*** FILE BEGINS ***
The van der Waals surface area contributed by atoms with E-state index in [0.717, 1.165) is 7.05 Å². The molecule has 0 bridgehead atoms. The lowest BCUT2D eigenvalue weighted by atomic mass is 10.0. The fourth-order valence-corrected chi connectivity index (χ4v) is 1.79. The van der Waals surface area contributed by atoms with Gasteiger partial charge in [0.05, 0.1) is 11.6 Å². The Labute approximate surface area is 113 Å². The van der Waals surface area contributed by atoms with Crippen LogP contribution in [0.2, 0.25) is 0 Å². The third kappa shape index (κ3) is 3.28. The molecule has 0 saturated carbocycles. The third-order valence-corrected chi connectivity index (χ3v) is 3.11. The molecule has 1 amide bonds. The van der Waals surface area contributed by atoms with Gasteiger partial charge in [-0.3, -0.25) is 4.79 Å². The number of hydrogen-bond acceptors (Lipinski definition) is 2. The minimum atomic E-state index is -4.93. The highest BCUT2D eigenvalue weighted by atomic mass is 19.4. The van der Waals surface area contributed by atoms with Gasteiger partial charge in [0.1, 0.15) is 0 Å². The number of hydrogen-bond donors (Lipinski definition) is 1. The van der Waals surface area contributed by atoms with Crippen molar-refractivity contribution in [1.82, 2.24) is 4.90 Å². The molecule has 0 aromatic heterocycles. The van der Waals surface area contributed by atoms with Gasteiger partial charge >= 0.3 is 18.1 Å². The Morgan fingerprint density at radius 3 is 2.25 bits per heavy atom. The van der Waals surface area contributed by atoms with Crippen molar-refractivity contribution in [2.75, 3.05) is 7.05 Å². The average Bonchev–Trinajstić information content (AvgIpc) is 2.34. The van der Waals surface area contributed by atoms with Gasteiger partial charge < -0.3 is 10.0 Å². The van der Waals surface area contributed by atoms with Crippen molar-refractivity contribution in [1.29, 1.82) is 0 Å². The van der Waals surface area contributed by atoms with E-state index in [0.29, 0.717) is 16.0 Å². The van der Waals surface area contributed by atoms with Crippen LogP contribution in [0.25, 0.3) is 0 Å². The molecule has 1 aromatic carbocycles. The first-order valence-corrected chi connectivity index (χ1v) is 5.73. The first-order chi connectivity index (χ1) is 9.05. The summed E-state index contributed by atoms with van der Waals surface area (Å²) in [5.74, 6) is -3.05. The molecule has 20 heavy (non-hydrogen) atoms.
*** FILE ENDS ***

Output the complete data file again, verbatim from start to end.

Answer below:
The van der Waals surface area contributed by atoms with E-state index in [0.717, 1.165) is 7.05 Å². The molecule has 0 bridgehead atoms. The lowest BCUT2D eigenvalue weighted by atomic mass is 10.0. The fourth-order valence-corrected chi connectivity index (χ4v) is 1.79. The van der Waals surface area contributed by atoms with Gasteiger partial charge in [0.05, 0.1) is 11.6 Å². The Labute approximate surface area is 113 Å². The van der Waals surface area contributed by atoms with Crippen LogP contribution in [0.2, 0.25) is 0 Å². The third kappa shape index (κ3) is 3.28. The molecule has 0 saturated carbocycles. The third-order valence-corrected chi connectivity index (χ3v) is 3.11. The molecule has 1 amide bonds. The van der Waals surface area contributed by atoms with Gasteiger partial charge in [-0.3, -0.25) is 4.79 Å². The number of hydrogen-bond acceptors (Lipinski definition) is 2. The minimum atomic E-state index is -4.93. The highest BCUT2D eigenvalue weighted by atomic mass is 19.4. The van der Waals surface area contributed by atoms with Gasteiger partial charge in [0.1, 0.15) is 0 Å². The number of hydrogen-bond donors (Lipinski definition) is 1. The van der Waals surface area contributed by atoms with Crippen molar-refractivity contribution in [1.82, 2.24) is 4.90 Å². The molecule has 0 aromatic heterocycles. The van der Waals surface area contributed by atoms with Gasteiger partial charge >= 0.3 is 18.1 Å². The Morgan fingerprint density at radius 3 is 2.25 bits per heavy atom. The van der Waals surface area contributed by atoms with Crippen molar-refractivity contribution in [2.75, 3.05) is 7.05 Å². The average Bonchev–Trinajstić information content (AvgIpc) is 2.34. The van der Waals surface area contributed by atoms with Gasteiger partial charge < -0.3 is 10.0 Å². The van der Waals surface area contributed by atoms with Crippen molar-refractivity contribution in [1.29, 1.82) is 0 Å². The van der Waals surface area contributed by atoms with E-state index in [0.29, 0.717) is 16.0 Å². The van der Waals surface area contributed by atoms with Crippen LogP contribution in [0.25, 0.3) is 0 Å². The molecule has 1 aromatic carbocycles. The first-order valence-corrected chi connectivity index (χ1v) is 5.73. The first-order chi connectivity index (χ1) is 9.05. The summed E-state index contributed by atoms with van der Waals surface area (Å²) in [5.74, 6) is -3.05. The molecule has 20 heavy (non-hydrogen) atoms.